Over the holidays, Congress and the Obama Administration passed several pieces of legislation that not only will increase the burden on American taxpayers, but will also grow the government.
1) The Senate Health Care Bill: Passed December 24, 2009
The Senate Health Care Bill passed on Christmas Eve at 7:05 am, by a vote of 60 to 39. The bill will overhaul the entire health care sector of the U.S. economy by erecting massive federal controls over private health insurance, and dictating the content of insurance benefit packages and the use of medical treatments, procedures, and medical devices. It will alter the relationship between the federal government and the states, transferring massive regulatory power to the federal government. The bill will also restrict the personal and economic freedom of American citizens by imposing controversial and unprecedented mandates on businesses and individuals, including an individual mandate to buy insurance.
2) The Debt Limit Increase: Passed December 24, 2009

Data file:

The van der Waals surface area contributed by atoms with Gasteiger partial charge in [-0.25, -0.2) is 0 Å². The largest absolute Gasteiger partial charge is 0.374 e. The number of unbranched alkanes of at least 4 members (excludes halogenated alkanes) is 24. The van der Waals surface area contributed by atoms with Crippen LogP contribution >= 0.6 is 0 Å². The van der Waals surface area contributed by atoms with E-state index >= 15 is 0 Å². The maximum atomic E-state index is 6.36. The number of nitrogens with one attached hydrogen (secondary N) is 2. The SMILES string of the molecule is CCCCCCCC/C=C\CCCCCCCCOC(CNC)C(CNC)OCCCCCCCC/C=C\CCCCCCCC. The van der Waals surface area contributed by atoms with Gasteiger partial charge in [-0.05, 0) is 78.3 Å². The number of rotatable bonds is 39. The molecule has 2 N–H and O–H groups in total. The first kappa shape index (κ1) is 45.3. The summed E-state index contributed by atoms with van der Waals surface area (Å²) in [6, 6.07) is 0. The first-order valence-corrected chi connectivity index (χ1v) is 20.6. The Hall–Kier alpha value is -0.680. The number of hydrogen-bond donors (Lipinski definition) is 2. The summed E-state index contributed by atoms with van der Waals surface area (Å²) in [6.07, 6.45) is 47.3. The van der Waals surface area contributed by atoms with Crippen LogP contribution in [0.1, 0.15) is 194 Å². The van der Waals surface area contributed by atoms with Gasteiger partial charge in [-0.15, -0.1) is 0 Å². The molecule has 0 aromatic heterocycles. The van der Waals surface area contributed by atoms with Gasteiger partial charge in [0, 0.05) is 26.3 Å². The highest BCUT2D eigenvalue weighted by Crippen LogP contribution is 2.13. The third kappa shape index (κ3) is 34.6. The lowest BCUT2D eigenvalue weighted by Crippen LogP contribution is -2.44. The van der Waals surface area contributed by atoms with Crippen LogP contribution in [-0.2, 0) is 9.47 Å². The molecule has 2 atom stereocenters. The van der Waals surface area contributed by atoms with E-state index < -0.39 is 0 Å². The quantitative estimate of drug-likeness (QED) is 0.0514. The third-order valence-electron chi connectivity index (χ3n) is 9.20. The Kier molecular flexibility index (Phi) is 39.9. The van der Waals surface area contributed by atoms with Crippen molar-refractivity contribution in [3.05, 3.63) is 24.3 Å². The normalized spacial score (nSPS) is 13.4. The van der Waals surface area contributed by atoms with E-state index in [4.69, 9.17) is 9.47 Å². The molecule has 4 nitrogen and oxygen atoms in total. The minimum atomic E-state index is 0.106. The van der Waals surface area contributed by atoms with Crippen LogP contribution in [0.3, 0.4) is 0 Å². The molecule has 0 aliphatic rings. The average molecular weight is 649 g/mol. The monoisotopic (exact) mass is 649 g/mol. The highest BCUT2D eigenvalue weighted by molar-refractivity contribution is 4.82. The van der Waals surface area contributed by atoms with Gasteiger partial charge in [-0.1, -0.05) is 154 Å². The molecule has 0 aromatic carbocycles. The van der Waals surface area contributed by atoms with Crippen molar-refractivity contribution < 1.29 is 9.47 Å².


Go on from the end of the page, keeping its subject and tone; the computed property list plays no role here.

Also on the morning of Christmas Eve, the statutory limit on the debt was increased $290 billion to $12.4 trillion. The recession and excessive spending have caused the debt held by the public to grow sharply to 56% of the economy, topping the historical average of 36%. To make matters worse, entitlement programs will double in size over the next few decades and cause the national debt to reach 320% of the economy. To avoid perpetual trillion-dollar debt limit increases, Members of Congress should finally address the long-term budget problems posed by Social Security, Medicare, and Medicaid.
3) Elimination of Cap on Money to Fannie and Freddie: Lifted December 24, 2009
On December 24, the Obama Administration lifted caps on how much bailout money Fannie Mae and Freddie Mac can receive from the U.S. Treasury. The old limits for the firms, both of which are under federal conservatorship, had been set at $200 billion each. However, those limits were done away with over the holidays, and requirements that the two firms shrink their portfolios were watered down. It is not entirely clear what spurred the Christmas Eve announcement. The move may have been to anticipate horrendously large losses by the two firms for the fourth quarter. It also may have been done to allow the twin firms to buy even more mortgages, further propping up the housing market. Using the two firms as tools of economic policy is nothing new, as the government has been using them to pump money into the declining housing market for a year.